New from the @EmoryCSHH News Team: Annika Urban highlights Dr. Bethany Brookshire’s new book PESTS and her exploration of humanity's relationship to animals
It’s the spookiest time of year again! And many of use are indulging in scary movies, which may actually be healthy for us. Watching scary movies might help us burn calories, help with anxiety, and even improve immune response. But it’s also just fun! Below is a list from the Human Health News Team of scary movies with a health twist for you to indulge this Halloween weekend. In no particular order (because lack of order can be scary!):
- Cabin Fever (2002)–college graduates infected with a flesh-eating virus during a camping trip
- Daybreakers (2009)–bat virus infects people, but instead of getting Covid they become vampires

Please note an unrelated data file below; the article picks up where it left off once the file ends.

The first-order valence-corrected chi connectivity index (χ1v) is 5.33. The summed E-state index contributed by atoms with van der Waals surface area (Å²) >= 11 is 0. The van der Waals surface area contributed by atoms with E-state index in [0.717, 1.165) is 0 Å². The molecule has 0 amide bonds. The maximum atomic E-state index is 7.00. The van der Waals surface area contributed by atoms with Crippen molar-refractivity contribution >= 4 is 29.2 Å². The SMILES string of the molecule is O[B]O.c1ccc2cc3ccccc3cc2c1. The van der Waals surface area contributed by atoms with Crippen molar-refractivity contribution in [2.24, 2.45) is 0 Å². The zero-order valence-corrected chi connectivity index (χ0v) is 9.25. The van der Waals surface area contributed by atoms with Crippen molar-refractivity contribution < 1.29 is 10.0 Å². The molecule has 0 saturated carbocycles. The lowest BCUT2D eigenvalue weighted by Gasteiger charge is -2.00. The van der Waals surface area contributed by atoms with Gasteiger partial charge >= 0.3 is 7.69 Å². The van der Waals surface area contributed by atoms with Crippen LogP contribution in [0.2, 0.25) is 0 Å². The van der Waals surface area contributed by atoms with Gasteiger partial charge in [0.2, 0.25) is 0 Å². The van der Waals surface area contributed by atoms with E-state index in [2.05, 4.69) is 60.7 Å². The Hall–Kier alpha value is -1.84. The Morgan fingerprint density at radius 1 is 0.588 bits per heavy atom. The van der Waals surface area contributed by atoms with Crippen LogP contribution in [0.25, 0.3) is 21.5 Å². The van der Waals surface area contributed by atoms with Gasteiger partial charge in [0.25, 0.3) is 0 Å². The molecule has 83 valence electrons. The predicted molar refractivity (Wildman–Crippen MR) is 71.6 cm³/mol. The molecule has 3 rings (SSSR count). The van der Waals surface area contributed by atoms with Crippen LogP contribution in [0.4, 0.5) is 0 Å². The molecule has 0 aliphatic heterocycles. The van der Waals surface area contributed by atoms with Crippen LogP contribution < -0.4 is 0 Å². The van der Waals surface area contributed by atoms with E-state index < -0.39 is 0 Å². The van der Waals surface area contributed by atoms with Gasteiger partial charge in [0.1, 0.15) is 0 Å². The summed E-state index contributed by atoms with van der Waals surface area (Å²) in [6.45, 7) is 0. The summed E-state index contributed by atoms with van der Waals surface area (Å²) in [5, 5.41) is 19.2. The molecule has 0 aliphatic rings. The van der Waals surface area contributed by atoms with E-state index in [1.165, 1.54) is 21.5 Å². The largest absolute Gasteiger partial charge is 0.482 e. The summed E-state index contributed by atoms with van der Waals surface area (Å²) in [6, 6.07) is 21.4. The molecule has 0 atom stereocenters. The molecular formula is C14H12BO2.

- REC (2007)–residents are trapped in apartment where one by one they become infected with rabies-like virus
- 28 Days Later (2002)–chimpanzees held at a medical research lab with the “Rage” virus are let loose and the entire city goes into chaos
- Pontypool (2008)–a virus is transmitted through word
For more, check out this list of scary movies about viruses or this one about diseases.
And once you’re all scared out, don’t forget to join us November 4th from 4 – 5:30pm for a virtual talk with Emory’s Dr. Shivani Patel about social disparities in Covid. The event is free and open to the public. Register here.